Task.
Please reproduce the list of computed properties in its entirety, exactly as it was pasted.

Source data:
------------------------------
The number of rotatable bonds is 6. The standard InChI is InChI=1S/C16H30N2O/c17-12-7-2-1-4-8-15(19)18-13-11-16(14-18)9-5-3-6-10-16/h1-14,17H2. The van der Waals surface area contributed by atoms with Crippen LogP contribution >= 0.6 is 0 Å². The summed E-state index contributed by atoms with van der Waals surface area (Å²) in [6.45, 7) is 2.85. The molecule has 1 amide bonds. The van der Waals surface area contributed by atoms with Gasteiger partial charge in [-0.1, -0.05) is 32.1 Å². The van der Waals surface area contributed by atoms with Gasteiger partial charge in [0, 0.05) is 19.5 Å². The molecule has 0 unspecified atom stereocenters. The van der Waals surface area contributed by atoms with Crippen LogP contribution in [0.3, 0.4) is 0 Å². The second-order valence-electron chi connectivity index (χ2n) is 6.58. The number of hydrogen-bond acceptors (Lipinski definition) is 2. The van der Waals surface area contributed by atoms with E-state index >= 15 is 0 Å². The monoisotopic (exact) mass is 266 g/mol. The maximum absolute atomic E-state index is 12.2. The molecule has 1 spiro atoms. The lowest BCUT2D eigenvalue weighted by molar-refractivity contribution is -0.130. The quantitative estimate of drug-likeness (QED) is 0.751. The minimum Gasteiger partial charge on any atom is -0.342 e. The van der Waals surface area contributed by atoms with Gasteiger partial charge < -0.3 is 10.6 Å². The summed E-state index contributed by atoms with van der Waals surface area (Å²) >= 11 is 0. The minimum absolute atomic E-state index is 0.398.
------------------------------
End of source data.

The number of rotatable bonds is 6. The standard InChI is InChI=1S/C16H30N2O/c17-12-7-2-1-4-8-15(19)18-13-11-16(14-18)9-5-3-6-10-16/h1-14,17H2. The van der Waals surface area contributed by atoms with Crippen LogP contribution >= 0.6 is 0 Å². The summed E-state index contributed by atoms with van der Waals surface area (Å²) in [6.45, 7) is 2.85. The molecule has 1 amide bonds. The van der Waals surface area contributed by atoms with Gasteiger partial charge in [-0.1, -0.05) is 32.1 Å². The van der Waals surface area contributed by atoms with Gasteiger partial charge in [0, 0.05) is 19.5 Å². The molecule has 0 unspecified atom stereocenters. The van der Waals surface area contributed by atoms with Crippen LogP contribution in [0.3, 0.4) is 0 Å². The second-order valence-electron chi connectivity index (χ2n) is 6.58. The number of hydrogen-bond acceptors (Lipinski definition) is 2. The van der Waals surface area contributed by atoms with E-state index >= 15 is 0 Å². The monoisotopic (exact) mass is 266 g/mol. The maximum absolute atomic E-state index is 12.2. The molecule has 1 spiro atoms. The lowest BCUT2D eigenvalue weighted by molar-refractivity contribution is -0.130. The quantitative estimate of drug-likeness (QED) is 0.751. The minimum Gasteiger partial charge on any atom is -0.342 e. The van der Waals surface area contributed by atoms with Gasteiger partial charge < -0.3 is 10.6 Å². The summed E-state index contributed by atoms with van der Waals surface area (Å²) >= 11 is 0. The minimum absolute atomic E-state index is 0.398.